You’ve heard it all before – conduct online business through secure Wi-Fi only, watch your incoming mail for erroneous credit invitations, check your statements and your credit reports, and set up strong passwords and alerts, yada yada! But here are a few additional times you’ll want to be vigilant, especially this holiday season!

  1. Car Loans. According to the Financial Crimes Enforcement Network, auto loan identity theft is twice as high as any other form. Most dealerships have you complete paperwork with identifying personal data (name, address, date of birth, phone number) up to and including a loan application, which likely includes your Social Security Number. How is this data handled? Unless you actually purchase the vehicle, and your paperwork becomes part of a permanent file, refuse to complete it. Most dealerships simply toss your paperwork after 30 days if you don’t make a purchase. Their trash receptacle then becomes a pre-qualified source for identity thieves.
  2. The Pharmacy. Pharmacy records contain your personal identifying information (name, address, date of birth, phone number, insurance plan information, employer and often, your Social Security number). Thieves look anywhere for taking basic information to build a new identity, or to re-fill prescriptions that they can then sell. Make sure your pharmacy asks for your ID, and request confirmation that they shred personal data.
  3. Doctor’s Office. This can be very serious, especially if a thief has manipulated your medical history through stealing your identity. When you fill out the requested forms at a physician’s office, do not put your Social Security number on the form. There is no reason the office needs this unless you are requesting some type of “loan” from them. Much of today’s information is sent via the Internet. Ask them what protections they have in place to safeguard your information. Many have installed firewalls, and other software, to help insure patient information safety, but many have not. If any medical facility or physician that you don’t recognize calls you asking for personal or medical information, question them. Ask who they are, why they need the information, what doctor referred them and if they have a number where you can call them back with this information. Verify their credentials. If you access your medical information online, read the facility’s privacy policy, as they are all required to have one posted. Read what information they collect, who they share their files with, ensure they have an encrypted site, and be very careful if you are accessing those files from a Wi-Fi location where your computer may be vulnerable to hacking.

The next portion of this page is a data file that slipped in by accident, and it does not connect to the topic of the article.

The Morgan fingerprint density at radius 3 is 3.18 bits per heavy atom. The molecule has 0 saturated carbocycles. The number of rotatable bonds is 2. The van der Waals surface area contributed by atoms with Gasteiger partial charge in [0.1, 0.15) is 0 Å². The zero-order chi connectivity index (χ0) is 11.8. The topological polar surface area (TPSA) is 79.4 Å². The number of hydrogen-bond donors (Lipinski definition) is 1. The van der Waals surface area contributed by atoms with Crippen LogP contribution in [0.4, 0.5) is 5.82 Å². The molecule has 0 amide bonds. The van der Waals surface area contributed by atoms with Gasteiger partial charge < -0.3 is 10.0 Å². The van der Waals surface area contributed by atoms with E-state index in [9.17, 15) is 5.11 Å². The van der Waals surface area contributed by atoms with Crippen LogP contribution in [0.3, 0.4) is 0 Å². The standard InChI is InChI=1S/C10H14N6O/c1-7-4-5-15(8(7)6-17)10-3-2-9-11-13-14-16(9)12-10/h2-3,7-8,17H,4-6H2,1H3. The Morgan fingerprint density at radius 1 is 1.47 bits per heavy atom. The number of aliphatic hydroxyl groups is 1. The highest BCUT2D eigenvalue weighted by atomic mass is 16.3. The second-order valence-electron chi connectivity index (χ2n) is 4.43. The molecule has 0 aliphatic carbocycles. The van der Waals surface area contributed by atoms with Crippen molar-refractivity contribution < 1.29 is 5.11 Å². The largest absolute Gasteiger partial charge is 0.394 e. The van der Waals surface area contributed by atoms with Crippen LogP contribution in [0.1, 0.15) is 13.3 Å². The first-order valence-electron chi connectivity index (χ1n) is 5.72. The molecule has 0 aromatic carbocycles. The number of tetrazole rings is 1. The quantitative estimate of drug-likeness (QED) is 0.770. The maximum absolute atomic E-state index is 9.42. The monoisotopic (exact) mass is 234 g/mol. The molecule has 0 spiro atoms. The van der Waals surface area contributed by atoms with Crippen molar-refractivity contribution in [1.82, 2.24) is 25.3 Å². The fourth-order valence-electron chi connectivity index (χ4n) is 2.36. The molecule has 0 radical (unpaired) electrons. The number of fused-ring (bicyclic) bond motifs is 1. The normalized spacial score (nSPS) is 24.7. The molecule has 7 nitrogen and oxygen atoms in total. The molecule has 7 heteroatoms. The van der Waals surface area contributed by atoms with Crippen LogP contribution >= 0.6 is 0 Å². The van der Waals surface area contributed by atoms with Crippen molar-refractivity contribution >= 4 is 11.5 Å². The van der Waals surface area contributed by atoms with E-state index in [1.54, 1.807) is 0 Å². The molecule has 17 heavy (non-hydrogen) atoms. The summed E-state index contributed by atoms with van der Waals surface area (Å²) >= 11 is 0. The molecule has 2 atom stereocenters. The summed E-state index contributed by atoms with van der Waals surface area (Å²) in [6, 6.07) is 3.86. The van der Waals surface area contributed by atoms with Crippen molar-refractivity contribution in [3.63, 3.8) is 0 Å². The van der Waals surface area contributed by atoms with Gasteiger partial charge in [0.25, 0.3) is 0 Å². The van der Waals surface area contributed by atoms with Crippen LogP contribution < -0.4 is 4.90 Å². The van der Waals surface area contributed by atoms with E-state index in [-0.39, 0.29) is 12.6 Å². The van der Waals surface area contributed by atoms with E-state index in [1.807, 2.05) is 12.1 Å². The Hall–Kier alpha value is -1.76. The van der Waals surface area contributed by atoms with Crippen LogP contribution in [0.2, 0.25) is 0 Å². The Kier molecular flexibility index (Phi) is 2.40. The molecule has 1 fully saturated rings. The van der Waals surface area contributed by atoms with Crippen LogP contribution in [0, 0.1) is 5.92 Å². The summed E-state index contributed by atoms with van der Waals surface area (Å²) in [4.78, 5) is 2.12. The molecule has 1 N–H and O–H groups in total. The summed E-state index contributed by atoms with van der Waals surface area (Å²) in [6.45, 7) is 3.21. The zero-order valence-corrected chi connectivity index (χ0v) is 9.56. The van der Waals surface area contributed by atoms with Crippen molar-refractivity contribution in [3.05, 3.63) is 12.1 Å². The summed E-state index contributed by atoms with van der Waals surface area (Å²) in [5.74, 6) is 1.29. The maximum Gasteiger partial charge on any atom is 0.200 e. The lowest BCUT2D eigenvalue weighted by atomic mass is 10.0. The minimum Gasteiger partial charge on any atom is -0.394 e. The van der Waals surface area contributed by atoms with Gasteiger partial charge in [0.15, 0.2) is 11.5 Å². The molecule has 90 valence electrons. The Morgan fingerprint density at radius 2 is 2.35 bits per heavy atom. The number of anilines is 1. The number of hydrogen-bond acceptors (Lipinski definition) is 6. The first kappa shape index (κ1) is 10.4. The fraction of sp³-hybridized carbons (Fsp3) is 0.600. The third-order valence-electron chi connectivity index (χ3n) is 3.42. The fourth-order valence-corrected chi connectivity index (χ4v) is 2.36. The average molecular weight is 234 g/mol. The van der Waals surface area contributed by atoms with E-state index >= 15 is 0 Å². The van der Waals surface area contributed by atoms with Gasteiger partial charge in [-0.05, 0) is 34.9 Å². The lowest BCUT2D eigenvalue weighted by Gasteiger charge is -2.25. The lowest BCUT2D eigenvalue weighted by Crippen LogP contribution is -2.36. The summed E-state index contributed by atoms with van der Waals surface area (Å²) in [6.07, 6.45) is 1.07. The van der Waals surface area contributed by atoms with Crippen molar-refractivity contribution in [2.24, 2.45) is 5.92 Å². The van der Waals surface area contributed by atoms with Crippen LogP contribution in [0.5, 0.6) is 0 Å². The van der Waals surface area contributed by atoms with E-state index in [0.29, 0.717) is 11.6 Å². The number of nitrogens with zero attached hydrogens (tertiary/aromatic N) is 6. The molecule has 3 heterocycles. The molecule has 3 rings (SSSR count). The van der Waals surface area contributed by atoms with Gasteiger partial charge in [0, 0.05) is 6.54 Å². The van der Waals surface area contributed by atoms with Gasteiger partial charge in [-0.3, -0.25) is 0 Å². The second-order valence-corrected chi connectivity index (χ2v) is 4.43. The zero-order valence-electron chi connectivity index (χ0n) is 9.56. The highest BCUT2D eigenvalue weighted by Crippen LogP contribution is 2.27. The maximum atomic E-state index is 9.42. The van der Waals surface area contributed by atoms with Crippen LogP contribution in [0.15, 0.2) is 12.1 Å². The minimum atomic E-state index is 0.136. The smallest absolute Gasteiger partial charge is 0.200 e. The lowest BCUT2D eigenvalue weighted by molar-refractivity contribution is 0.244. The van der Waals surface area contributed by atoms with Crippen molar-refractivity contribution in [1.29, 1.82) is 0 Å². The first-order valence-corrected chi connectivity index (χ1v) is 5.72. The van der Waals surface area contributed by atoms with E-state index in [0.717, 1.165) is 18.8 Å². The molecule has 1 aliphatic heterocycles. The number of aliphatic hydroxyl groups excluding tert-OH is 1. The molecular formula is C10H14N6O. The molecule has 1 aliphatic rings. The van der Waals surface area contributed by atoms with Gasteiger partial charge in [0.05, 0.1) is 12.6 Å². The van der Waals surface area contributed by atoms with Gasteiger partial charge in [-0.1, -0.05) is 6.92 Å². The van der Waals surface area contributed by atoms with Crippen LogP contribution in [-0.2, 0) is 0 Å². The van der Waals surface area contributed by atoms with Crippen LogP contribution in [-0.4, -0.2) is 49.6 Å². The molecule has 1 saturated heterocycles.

4. Mortgage ID Theft. The house you’re living in may not be yours. An identity thief will obtain your personal information and use it to obtain a home loan, or an equity loan, without your knowledge. An equity loan gives the criminal quick cash. Using the value of a home is one of the easiest ways to secure cash. There have been cases where the thieves have actually sold the victim’s home while they were still living in it, and were unaware they’d been victimized. Second homes and vacation homes are especially vulnerable to this type of identity theft, as it allows the thieves a longer period of time to get cash out of the property, or sell it before the real owner is aware there is a problem. All homeowners should routinely check with their county record’s office to ensure that their information is correct. If you receive any paperwork regarding your mortgage, a transfer of your mortgage or lender, don’t toss it out, pay attention because it may be the only warning you get until a new owner is knocking at your door.